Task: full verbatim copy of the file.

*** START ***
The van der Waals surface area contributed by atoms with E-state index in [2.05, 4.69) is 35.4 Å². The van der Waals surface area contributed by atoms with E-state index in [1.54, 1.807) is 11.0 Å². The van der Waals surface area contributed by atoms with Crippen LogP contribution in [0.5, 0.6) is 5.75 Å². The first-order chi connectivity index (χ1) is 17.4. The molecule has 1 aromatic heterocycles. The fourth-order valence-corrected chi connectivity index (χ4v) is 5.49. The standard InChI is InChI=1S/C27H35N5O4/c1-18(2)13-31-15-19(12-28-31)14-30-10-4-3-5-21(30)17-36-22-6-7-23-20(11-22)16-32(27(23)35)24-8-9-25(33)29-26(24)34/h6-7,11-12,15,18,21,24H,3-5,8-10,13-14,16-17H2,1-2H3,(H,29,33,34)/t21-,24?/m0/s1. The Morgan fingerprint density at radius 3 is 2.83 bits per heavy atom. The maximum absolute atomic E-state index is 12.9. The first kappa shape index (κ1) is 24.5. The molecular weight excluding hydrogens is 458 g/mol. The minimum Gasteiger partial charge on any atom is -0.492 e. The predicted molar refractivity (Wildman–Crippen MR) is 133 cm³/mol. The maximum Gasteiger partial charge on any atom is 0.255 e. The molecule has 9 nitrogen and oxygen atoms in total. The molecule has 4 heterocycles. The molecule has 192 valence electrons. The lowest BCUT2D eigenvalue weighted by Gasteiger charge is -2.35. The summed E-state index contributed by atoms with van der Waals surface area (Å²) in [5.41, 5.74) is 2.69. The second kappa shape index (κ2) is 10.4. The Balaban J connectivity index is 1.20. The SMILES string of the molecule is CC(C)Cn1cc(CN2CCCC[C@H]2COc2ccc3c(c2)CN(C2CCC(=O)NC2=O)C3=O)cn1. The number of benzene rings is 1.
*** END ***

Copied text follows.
The van der Waals surface area contributed by atoms with E-state index in [2.05, 4.69) is 35.4 Å². The van der Waals surface area contributed by atoms with E-state index in [1.54, 1.807) is 11.0 Å². The van der Waals surface area contributed by atoms with Crippen LogP contribution in [0.5, 0.6) is 5.75 Å². The first-order chi connectivity index (χ1) is 17.4. The molecule has 1 aromatic heterocycles. The fourth-order valence-corrected chi connectivity index (χ4v) is 5.49. The standard InChI is InChI=1S/C27H35N5O4/c1-18(2)13-31-15-19(12-28-31)14-30-10-4-3-5-21(30)17-36-22-6-7-23-20(11-22)16-32(27(23)35)24-8-9-25(33)29-26(24)34/h6-7,11-12,15,18,21,24H,3-5,8-10,13-14,16-17H2,1-2H3,(H,29,33,34)/t21-,24?/m0/s1. The Morgan fingerprint density at radius 3 is 2.83 bits per heavy atom. The maximum absolute atomic E-state index is 12.9. The first kappa shape index (κ1) is 24.5. The molecular weight excluding hydrogens is 458 g/mol. The minimum Gasteiger partial charge on any atom is -0.492 e. The predicted molar refractivity (Wildman–Crippen MR) is 133 cm³/mol. The maximum Gasteiger partial charge on any atom is 0.255 e. The molecule has 9 nitrogen and oxygen atoms in total. The molecule has 4 heterocycles. The molecule has 192 valence electrons. The lowest BCUT2D eigenvalue weighted by Gasteiger charge is -2.35. The summed E-state index contributed by atoms with van der Waals surface area (Å²) in [5.41, 5.74) is 2.69. The second kappa shape index (κ2) is 10.4. The Balaban J connectivity index is 1.20. The SMILES string of the molecule is CC(C)Cn1cc(CN2CCCC[C@H]2COc2ccc3c(c2)CN(C2CCC(=O)NC2=O)C3=O)cn1. The number of benzene rings is 1.